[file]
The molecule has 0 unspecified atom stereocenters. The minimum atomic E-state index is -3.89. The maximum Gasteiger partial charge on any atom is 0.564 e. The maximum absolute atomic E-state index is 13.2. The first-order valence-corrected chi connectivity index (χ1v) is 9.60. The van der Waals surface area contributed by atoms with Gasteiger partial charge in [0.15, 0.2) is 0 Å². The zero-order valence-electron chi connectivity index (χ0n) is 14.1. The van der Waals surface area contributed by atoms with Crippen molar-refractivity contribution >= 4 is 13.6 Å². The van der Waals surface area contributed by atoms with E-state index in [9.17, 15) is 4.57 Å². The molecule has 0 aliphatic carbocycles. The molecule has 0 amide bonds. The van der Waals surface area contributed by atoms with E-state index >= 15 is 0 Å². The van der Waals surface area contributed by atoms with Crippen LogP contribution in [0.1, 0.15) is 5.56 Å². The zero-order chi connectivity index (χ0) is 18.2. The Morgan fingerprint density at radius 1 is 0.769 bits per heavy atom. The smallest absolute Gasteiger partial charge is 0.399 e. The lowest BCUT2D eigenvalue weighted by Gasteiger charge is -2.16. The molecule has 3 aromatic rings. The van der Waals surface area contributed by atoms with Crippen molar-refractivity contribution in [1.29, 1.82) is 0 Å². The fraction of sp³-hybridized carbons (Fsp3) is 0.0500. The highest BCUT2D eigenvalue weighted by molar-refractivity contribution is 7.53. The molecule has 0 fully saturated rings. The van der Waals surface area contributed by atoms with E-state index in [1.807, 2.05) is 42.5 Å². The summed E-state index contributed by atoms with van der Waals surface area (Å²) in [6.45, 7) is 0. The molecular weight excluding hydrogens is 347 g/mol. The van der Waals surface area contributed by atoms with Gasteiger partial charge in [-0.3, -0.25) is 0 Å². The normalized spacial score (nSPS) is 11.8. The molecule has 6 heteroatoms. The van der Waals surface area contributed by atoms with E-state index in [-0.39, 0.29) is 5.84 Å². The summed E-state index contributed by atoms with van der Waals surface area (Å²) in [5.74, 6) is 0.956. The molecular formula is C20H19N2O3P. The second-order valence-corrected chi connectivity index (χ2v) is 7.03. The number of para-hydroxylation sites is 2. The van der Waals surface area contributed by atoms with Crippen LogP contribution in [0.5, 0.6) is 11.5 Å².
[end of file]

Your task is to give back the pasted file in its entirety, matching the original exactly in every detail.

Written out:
The molecule has 0 unspecified atom stereocenters. The minimum atomic E-state index is -3.89. The maximum Gasteiger partial charge on any atom is 0.564 e. The maximum absolute atomic E-state index is 13.2. The first-order valence-corrected chi connectivity index (χ1v) is 9.60. The van der Waals surface area contributed by atoms with Gasteiger partial charge in [0.15, 0.2) is 0 Å². The zero-order valence-electron chi connectivity index (χ0n) is 14.1. The van der Waals surface area contributed by atoms with Crippen molar-refractivity contribution >= 4 is 13.6 Å². The van der Waals surface area contributed by atoms with E-state index in [9.17, 15) is 4.57 Å². The molecule has 0 aliphatic carbocycles. The molecule has 0 amide bonds. The van der Waals surface area contributed by atoms with E-state index >= 15 is 0 Å². The van der Waals surface area contributed by atoms with Crippen LogP contribution in [0.1, 0.15) is 5.56 Å². The zero-order chi connectivity index (χ0) is 18.2. The Morgan fingerprint density at radius 1 is 0.769 bits per heavy atom. The smallest absolute Gasteiger partial charge is 0.399 e. The lowest BCUT2D eigenvalue weighted by Gasteiger charge is -2.16. The molecule has 3 aromatic rings. The van der Waals surface area contributed by atoms with Crippen molar-refractivity contribution in [1.29, 1.82) is 0 Å². The fraction of sp³-hybridized carbons (Fsp3) is 0.0500. The highest BCUT2D eigenvalue weighted by molar-refractivity contribution is 7.53. The molecule has 0 fully saturated rings. The van der Waals surface area contributed by atoms with E-state index in [1.807, 2.05) is 42.5 Å². The summed E-state index contributed by atoms with van der Waals surface area (Å²) in [6.45, 7) is 0. The molecular weight excluding hydrogens is 347 g/mol. The van der Waals surface area contributed by atoms with Gasteiger partial charge in [-0.3, -0.25) is 0 Å². The normalized spacial score (nSPS) is 11.8. The molecule has 6 heteroatoms. The van der Waals surface area contributed by atoms with E-state index in [-0.39, 0.29) is 5.84 Å². The summed E-state index contributed by atoms with van der Waals surface area (Å²) in [5.74, 6) is 0.956. The molecular formula is C20H19N2O3P. The second-order valence-corrected chi connectivity index (χ2v) is 7.03. The number of para-hydroxylation sites is 2. The van der Waals surface area contributed by atoms with Crippen LogP contribution in [0.5, 0.6) is 11.5 Å².